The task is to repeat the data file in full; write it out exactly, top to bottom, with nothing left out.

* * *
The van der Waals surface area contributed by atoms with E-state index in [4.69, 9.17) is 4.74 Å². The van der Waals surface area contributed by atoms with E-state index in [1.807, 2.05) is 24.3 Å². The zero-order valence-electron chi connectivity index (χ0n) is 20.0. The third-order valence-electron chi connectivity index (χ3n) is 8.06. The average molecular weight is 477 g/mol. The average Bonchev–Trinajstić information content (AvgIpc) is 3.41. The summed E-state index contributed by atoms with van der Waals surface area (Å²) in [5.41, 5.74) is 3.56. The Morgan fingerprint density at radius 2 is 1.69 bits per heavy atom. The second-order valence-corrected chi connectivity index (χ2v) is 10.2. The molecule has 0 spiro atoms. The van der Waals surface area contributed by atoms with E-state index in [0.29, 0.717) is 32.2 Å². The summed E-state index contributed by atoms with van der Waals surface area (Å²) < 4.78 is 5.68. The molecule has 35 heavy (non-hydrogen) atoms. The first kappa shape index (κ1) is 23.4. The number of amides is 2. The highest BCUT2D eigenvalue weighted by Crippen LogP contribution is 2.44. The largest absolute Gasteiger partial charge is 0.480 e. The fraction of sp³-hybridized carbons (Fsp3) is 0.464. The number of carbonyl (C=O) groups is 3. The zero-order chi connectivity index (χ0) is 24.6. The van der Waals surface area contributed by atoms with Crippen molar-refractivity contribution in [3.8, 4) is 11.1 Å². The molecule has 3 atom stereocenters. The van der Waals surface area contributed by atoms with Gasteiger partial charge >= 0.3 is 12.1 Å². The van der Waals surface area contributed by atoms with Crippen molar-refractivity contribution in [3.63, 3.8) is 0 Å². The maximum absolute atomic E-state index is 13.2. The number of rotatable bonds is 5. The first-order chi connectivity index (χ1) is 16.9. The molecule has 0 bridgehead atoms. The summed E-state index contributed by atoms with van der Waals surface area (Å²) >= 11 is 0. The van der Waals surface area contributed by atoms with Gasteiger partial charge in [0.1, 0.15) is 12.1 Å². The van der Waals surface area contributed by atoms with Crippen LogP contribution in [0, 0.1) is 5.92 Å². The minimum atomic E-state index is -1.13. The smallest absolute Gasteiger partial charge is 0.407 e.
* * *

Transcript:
The van der Waals surface area contributed by atoms with E-state index in [4.69, 9.17) is 4.74 Å². The van der Waals surface area contributed by atoms with E-state index in [1.807, 2.05) is 24.3 Å². The zero-order valence-electron chi connectivity index (χ0n) is 20.0. The third-order valence-electron chi connectivity index (χ3n) is 8.06. The average molecular weight is 477 g/mol. The average Bonchev–Trinajstić information content (AvgIpc) is 3.41. The summed E-state index contributed by atoms with van der Waals surface area (Å²) in [5.41, 5.74) is 3.56. The Morgan fingerprint density at radius 2 is 1.69 bits per heavy atom. The second-order valence-corrected chi connectivity index (χ2v) is 10.2. The molecule has 0 spiro atoms. The van der Waals surface area contributed by atoms with E-state index in [0.29, 0.717) is 32.2 Å². The summed E-state index contributed by atoms with van der Waals surface area (Å²) < 4.78 is 5.68. The molecule has 35 heavy (non-hydrogen) atoms. The first kappa shape index (κ1) is 23.4. The number of amides is 2. The highest BCUT2D eigenvalue weighted by Crippen LogP contribution is 2.44. The largest absolute Gasteiger partial charge is 0.480 e. The fraction of sp³-hybridized carbons (Fsp3) is 0.464. The number of carbonyl (C=O) groups is 3. The zero-order chi connectivity index (χ0) is 24.6. The van der Waals surface area contributed by atoms with Crippen molar-refractivity contribution in [3.8, 4) is 11.1 Å². The molecule has 3 atom stereocenters. The van der Waals surface area contributed by atoms with Gasteiger partial charge >= 0.3 is 12.1 Å². The van der Waals surface area contributed by atoms with Crippen molar-refractivity contribution in [3.63, 3.8) is 0 Å². The maximum absolute atomic E-state index is 13.2. The number of rotatable bonds is 5. The first-order chi connectivity index (χ1) is 16.9. The molecule has 0 bridgehead atoms. The summed E-state index contributed by atoms with van der Waals surface area (Å²) >= 11 is 0. The van der Waals surface area contributed by atoms with Gasteiger partial charge in [0.1, 0.15) is 12.1 Å². The van der Waals surface area contributed by atoms with Crippen LogP contribution in [0, 0.1) is 5.92 Å². The minimum atomic E-state index is -1.13. The smallest absolute Gasteiger partial charge is 0.407 e.